Monday, 12 December 2016

The Health and Care Professions Council – have we lost our senses?

A recent decision of the Health and Care Professions Council (HCPC) is reported in Community Care.

To cut a long story short a child protection social work team manager was said to have been operating with a vacancy rate of nearly 50% (3.5/7.5). In addition to her management duties, she is said to have had 40 unallocated cases assigned to her and was working long hours including evenings and weekends. Not surprisingly, she was overwhelmed by her workload.

The case against the manager appears to be that she tried to cope with the situation and did not complain with sufficient vigour to her superiors about her problems. As a result, so it is argued, some children received an unsafe service. The panel found that the manager chose to ask for more resources for her team rather than highlighting any specific cases that were of particular concern. After a full hearing the manager was given a three-year caution by the HCPC. That will allow her to continue to practice, but will be a stain on her record. She is now working in a non-management role.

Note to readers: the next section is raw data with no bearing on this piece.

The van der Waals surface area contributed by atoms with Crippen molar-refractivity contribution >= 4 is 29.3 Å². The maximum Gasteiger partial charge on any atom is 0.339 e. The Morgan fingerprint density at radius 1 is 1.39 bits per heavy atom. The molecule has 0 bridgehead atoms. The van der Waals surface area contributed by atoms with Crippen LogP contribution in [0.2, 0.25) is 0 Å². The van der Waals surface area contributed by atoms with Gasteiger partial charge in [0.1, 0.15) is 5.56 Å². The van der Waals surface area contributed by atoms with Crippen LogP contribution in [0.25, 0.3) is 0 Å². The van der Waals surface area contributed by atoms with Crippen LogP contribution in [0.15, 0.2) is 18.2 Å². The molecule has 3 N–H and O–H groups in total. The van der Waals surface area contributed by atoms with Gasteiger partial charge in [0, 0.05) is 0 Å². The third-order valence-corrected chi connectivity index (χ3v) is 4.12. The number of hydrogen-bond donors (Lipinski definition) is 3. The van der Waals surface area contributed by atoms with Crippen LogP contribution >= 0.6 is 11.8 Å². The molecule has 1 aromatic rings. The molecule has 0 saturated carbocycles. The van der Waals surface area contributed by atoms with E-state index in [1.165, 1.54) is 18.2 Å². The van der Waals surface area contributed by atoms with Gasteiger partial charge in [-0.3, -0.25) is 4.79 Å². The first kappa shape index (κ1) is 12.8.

It is hard to read this account and not be left breathless by what appears to be the sheer chutzpah of those who brought the case. It has all the hallmarks of a blame-the-victim culture, in which people are left unsupported to struggle in impossible situations for which they are then held accountable.

How long will it take before the powers-that-be realise that blaming people is a very poor way to achieve greater safety or high quality? I challenge anybody to explain how bringing this case has helped anyone. Safer services are brought about by people feeling able to talk openly about the difficulties they have in coping with challenging situations. They are brought about by supervisors who are quick to spot situations in which people need help and support. They are brought about by valuing hard working employees, not scapegoating them.

They are not brought about by unjustifiable and punitive disciplinary procedures, which are in danger of making professional regulation a laughing stock. The HCPC should concern itself with cases of egregious behaviour and never exercise sanctions against people who are just doing their best in difficult circumstances.